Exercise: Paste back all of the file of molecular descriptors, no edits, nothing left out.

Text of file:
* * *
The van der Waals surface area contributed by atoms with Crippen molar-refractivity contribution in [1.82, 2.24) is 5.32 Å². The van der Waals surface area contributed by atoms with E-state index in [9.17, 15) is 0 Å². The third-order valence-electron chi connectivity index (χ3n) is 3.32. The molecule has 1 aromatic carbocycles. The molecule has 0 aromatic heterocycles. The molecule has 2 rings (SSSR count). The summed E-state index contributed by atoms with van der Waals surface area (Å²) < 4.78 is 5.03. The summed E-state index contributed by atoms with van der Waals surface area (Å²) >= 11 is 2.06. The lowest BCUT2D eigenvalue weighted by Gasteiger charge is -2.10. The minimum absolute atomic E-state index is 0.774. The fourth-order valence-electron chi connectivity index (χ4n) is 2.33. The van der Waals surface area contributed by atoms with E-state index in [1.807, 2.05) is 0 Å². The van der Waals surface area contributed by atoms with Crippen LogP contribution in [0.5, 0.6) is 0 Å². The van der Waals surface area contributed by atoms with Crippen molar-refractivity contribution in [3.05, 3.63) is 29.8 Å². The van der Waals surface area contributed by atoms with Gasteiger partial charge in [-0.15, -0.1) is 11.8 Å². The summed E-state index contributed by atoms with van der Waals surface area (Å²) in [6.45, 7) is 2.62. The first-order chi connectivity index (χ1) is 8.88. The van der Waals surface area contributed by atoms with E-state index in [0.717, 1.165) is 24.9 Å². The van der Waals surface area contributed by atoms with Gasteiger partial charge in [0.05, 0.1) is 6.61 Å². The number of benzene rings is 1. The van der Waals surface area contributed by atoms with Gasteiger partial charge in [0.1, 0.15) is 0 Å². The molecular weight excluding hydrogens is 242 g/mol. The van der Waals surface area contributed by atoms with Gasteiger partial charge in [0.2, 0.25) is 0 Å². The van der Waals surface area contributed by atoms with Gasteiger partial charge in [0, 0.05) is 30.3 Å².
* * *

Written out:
The van der Waals surface area contributed by atoms with Crippen molar-refractivity contribution in [1.82, 2.24) is 5.32 Å². The van der Waals surface area contributed by atoms with E-state index in [9.17, 15) is 0 Å². The third-order valence-electron chi connectivity index (χ3n) is 3.32. The molecule has 1 aromatic carbocycles. The molecule has 0 aromatic heterocycles. The molecule has 2 rings (SSSR count). The summed E-state index contributed by atoms with van der Waals surface area (Å²) < 4.78 is 5.03. The summed E-state index contributed by atoms with van der Waals surface area (Å²) >= 11 is 2.06. The lowest BCUT2D eigenvalue weighted by Gasteiger charge is -2.10. The minimum absolute atomic E-state index is 0.774. The fourth-order valence-electron chi connectivity index (χ4n) is 2.33. The van der Waals surface area contributed by atoms with E-state index in [1.807, 2.05) is 0 Å². The van der Waals surface area contributed by atoms with Crippen LogP contribution in [0.5, 0.6) is 0 Å². The van der Waals surface area contributed by atoms with Crippen molar-refractivity contribution in [3.05, 3.63) is 29.8 Å². The van der Waals surface area contributed by atoms with Gasteiger partial charge in [-0.15, -0.1) is 11.8 Å². The summed E-state index contributed by atoms with van der Waals surface area (Å²) in [6.45, 7) is 2.62. The first-order chi connectivity index (χ1) is 8.88. The van der Waals surface area contributed by atoms with E-state index in [0.717, 1.165) is 24.9 Å². The van der Waals surface area contributed by atoms with Gasteiger partial charge in [0.05, 0.1) is 6.61 Å². The number of benzene rings is 1. The van der Waals surface area contributed by atoms with Gasteiger partial charge in [0.1, 0.15) is 0 Å². The molecular weight excluding hydrogens is 242 g/mol. The van der Waals surface area contributed by atoms with Gasteiger partial charge in [0.2, 0.25) is 0 Å². The van der Waals surface area contributed by atoms with Gasteiger partial charge in [0, 0.05) is 30.3 Å².